Aug 13, 2013; Kansas City, MO, USA; Kansas City Royals general manager Dayton Moore watches batting practice before the game against the Miami Marlins at Kauffman Stadium. Mandatory Credit: Denny Medley-USA TODAY Sports

Dayton Moore Under Pressure Heading into 2014

Apr 14, 2013; Kansas City, MO, USA; Kansas City Royals general manager Dayton Moore during batting practice before a game against the Toronto Blue Jays at Kauffman Stadium. Mandatory Credit: Peter G. Aiken-USA TODAY Sports

To say that expectations are high for the Royals heading into this season would be an understatement. The Royals are not only expected to compete for a playoff berth, but it seems that anything short of making the playoffs will be considered a failure. To aid in that quest, the Royals have a franchise record payroll over $90 Million, and are still being linked to other free agent starters. Being close will not be good enough again this season.

The pressure that now rests upon the shoulders of General Manager Dayton Moore is not only coming from the fanbase, but also from ownership at this point. In his list of the Top Ten Storylines to Watch in 2014 (Insider required), Buster Olney lists the Royals as one of several ballclubs that could be facing major changes should the season not go as expected. 2014 already appears as though it may be a key season for defining Ned Yost‘s legacy – could it be the same for Moore?

Much like Yost, Dayton Moore has had his share of detractors. His ‘Process’ had gone from a promise of a better future to a term of derision. Despite boasting one of, if not the best systems in the game, few of those prospects have really made an impact. Eric Hosmer and Salvador Perez have begun to tap into their potential, but few other players that have come through the system have been as advertised.

The farm system once again appears to be ready to help the major league roster. Young pitchers such as Danny Duffy and Yordano Ventura may be key pieces of the rotation in 2014, with Kyle Zimmer right on their heels. The influx of young talent, when paired with the right veterans, could allow the Royals to become a perennially competitive team. But will Moore be there to see The Process come to fruition?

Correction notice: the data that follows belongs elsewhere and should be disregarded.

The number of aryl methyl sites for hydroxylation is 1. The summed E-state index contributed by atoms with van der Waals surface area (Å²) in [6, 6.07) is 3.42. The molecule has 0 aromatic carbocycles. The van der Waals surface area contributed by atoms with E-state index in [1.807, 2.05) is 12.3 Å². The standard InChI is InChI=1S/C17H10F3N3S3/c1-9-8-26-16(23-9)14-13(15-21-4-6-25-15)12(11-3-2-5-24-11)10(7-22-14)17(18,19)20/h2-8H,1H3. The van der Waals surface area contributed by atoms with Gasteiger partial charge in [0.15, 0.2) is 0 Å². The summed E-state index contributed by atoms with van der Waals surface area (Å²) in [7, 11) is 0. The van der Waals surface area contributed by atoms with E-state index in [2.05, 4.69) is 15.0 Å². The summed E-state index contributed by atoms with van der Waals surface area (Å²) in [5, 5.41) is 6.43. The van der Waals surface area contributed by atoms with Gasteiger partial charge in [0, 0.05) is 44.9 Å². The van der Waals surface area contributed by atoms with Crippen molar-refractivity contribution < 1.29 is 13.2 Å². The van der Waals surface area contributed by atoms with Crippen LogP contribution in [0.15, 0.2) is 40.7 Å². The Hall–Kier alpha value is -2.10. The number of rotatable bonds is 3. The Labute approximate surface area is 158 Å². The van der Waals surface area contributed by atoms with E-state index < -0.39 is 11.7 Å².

Moore’s future with the organization may well come down to how the Royals perform this season. If the Royals underachieve, given David Glass and his history of squeezing every last dollar, that type of a season may be even more unacceptable than it typically would be. The Royals certainly appear to have a solid team at this point and should be well worth the investment. For Dayton Moore, the promise of this season will have to come through. His future may depend on it.

Tags: Dayton Moore Kansas City Royals

  • Chad Woelk

    If the Royals don’t add a true number 2 starter before the season starts, this season will not end well in my opinion. Hopefully the market crashes and they can bring back Santana or sign Ubaldo. Still shaking my head on the Vargas signing.

    • jimfetterolf

      With the feeding frenzy on Tanaka, I don’t see the pitching market crashing. Some teams have already lost their first and/or second picks and if they don’t get Tanaka the other three FA pitchers will go high, I think.

      I think Vargas was a reasonable replacement for Bruce Chen, younger and relatively cheap, cost about half the AAV of Bronson Arroyo last year with similar production. The #2 likely is filled in-house.

  • jimfetterolf

    It will all come down to health, as there is finally enough depth to minimize Moose under achieving again or problems with an SP or two or even to trade a little defense for some offense at SS. At this point I’ld say Lorenzo Cain will define the year, if he plays 130 games spread out evenly with days off, the Royals should be fine.

    As for Olney, he’s probably just guessing. I see nothing to suggest that Moore and Yost are under any more than normal pressure, contrary to what the haters of the Process might hope. The roster is solid, there is pitching depth, the kids learned some lessons last year, so health and a little luck will define where on the about ten game range of wins they will fall, just as for every other team. Just ask the Blue Jays and Angels.

    • Dave Hill

      I think he is reaching with the Royals to a degree. The biggest question I have is how ownership will react if this season does not go as planned. Will they consider this justification to stop spending, or, if the injury issues do crop up, will they accept that as the reason why the Royals did not make it in. It’s going to be an interesting season for Moore, and certainly one to watch, but I do not quite think he is at the make or break point yet.

      • jimfetterolf

        2012 was considered an important year for the Process, then Perez got hurt, then Duffy and Paulino, then Cain, then Getz got his concussion, and they finished with 72 wins and some were howling that the Process had failed. Then Moore traded for Shields and Davis, signed Santana, Perez played a full season, Dyson was a good replacement for the injured Cain, Lough/Maxwell solidified RF, Tejada/Bonifacio fixed 2nd, and the Royals won the expected mid-80s games.